Back in 1980, an ad executive in Nashville, Tennessee named John Cherry III had an idea for a commercial character. The character would be a good ole boy who was just a little too up in your face about everything. He was that neighbor you could never get to shut up about news, new machines, new tools, etc. He cast a local actor for the job and named that character Ernest P. Worrell. The actor was Jim Varney, a talented stand-up comedian and actor who had just moved back to town after an actors strike in LA had put him out of work. Varney, along with Robin Williams, had been part of the original group of comedians who opened and popularized The Comedy Store in LA. He did stand-up sets for Merv Griffin and Johnny Carson and counted Williams as one of his close, dear friends. Varney was an incredibly talented actor, and becoming Ernest would be both the best and worst decision of his career.
From 1980 to 1984, Cherry and Varney filmed nearly 900 commercials that aired in every market across the country. The key to so much output was that none of the commercials were national spots. They did shoots for small markets or big cities, never national, for a wide spectrum of products; that way they never had to compete with national saturation. It was genius, and from those spots, executives at Disney saw potential and signed Varney to play Ernest for TV and major motion pictures. Next thing Varney and Cherry knew, they were making the first Ernest movie in 1987, Ernest Goes to Camp, which was filmed on a $3 million budget and did $23.5 million at the box office. It was a sensation and would seal Varney’s fate along with Ernest’s.
Ernest was a human cartoon, an indestructible man who could take a fall, get up, and keep going. He was also written as an imbecile who other adults regarded with a head shake and an arm’s-length tolerance. At their best, the movies were centered toward kids and around kids. As fan Aaron Steinmetz says on the comments for the How Did This Get Made? episode on Ernest Goes to Jail: “The thing was, Ernest, bumbling and failing left and right, worked when he had children to play off of, especially when the children provide the solution to the problems. The child became the adult, and the adult became the child. Remove children from the equation, and you’ve got an adult behaving like a child around other adults, and it doesn’t work.”
Varney was essentially a starving actor taking a commercial job to pay the bills. Being an actor myself, I’ve been there. You just take the gig hoping it moves you to something bigger. However, that buffoon in the commercials would be a character that Varney would become synonymous with and play for nearly 20 years. Varney and Cherry turned Ernest into five major motion pictures, four direct-to-video movies, and a 13-episode TV series. It’s something no one has done before or since, and Varney went from improvising with Robin Williams, guest starring on Fernwood Tonight, and hosting a New Year’s Eve special with Johnny Cash and Kris Kristofferson, to getting hit in the face with hammers and falling off ladders.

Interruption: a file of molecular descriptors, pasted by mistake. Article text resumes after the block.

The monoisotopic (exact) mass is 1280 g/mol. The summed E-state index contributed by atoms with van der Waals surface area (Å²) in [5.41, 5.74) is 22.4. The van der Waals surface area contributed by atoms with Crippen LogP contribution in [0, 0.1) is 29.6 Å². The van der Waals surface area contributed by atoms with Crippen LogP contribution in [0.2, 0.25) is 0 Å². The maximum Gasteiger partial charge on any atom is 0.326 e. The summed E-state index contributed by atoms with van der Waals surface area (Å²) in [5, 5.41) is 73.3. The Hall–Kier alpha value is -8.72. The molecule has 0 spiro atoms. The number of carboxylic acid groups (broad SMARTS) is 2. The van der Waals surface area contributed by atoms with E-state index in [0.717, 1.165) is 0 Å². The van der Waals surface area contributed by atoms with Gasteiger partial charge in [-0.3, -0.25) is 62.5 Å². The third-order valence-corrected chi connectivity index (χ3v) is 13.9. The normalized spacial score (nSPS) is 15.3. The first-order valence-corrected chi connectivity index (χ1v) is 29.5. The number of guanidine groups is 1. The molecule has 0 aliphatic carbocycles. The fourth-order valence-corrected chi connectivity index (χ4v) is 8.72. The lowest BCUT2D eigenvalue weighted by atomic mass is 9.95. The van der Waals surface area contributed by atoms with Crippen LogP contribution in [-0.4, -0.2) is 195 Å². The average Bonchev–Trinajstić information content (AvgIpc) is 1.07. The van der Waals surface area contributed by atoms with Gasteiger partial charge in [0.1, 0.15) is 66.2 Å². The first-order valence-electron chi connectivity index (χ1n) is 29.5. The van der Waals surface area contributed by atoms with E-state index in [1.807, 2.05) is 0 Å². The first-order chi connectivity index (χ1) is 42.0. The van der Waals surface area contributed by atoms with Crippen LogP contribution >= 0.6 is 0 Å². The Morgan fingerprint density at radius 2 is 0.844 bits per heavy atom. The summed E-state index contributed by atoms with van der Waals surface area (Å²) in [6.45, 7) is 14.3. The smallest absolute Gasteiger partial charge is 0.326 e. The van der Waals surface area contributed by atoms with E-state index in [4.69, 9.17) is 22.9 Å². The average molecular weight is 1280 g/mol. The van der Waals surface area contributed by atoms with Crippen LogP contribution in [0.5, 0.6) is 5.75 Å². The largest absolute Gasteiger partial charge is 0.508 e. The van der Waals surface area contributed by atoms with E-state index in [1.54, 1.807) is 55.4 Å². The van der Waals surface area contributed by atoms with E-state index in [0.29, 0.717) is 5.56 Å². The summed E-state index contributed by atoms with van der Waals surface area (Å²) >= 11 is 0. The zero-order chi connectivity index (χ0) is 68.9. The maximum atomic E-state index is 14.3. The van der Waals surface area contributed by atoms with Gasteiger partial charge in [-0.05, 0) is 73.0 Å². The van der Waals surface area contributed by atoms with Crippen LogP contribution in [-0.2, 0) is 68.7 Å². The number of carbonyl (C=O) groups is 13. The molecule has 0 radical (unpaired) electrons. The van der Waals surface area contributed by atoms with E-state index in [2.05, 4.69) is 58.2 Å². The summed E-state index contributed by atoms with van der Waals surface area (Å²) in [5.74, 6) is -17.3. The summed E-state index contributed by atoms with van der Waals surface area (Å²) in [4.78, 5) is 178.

Should we feel bad for Varney? I do in a way. Like I said, looking at Varney’s career from my own perspective as a working actor, it is fairly depressing — to get pigeonholed into one dumb role for so long would be a nightmare. Sure, Varney made a pretty penny off the Ernest movies, but at what personal cost? He was talented. You can look at his work in The Beverly Hillbillies, or even his other characters in the Ernest universe, to see that. I think the biggest thing is he never got his redemption story. Near the end of his career, he was working on major movies and was a voice in the biggest cartoon franchise in history with Toy Story. However, at age 50, he passed away of lung cancer.
Could he have been one of those actors “rediscovered” as it were by someone like Paul Thomas Anderson? Could he have been the next Chris Cooper? We’ll never know. He didn’t get his rediscovery or his Hollywood drugs and danger ending. All we have are these nine movies. These nine movies that are by no means Criterion collection-worthy films. Some are great in their own innocent way, but some are dreadful. But they all have Varney in common: a hardworking, journeyman actor caught up in a phenomenon, a money-making machine that he couldn’t escape. His nephew, Justin Lloyd, wrote a biography on Varney called, The Importance of Being Ernest, and he told me:
Now that we can look at the Ernest character in a bit of historical context, I don’t know that Jim would have traded many of his years playing that character in exchange for any Academy or Tony Awards (he always wanted to star on Broadway). I have heard from so many people that grew up watching Ernest as a child that talk about how much their families enjoyed watching Ernest through the years. They now want to introduce their own children to Ernest and re-live some of those special moments. As we now live in an age where families all watch shows on their own devices in different parts of the home, Ernest represented a time when TV and movies were more of a family event. I think he would be quite proud of the legacy of that character if he were still with us today.
Proud indeed, and that’s all that really matters. Peel the cynicism away of what we think Ernest is and was and will forever be. Varney was a great actor who just wanted to act. With that, here are all the Ernest movies, worst to best, and more, knowwhutImean?
9. Ernest Goes to Africa
Year Released: 1997
Box Office: direct-to-video
How Long in Occupation: Long enough to crush a woman’s car, so 10 minutes maybe.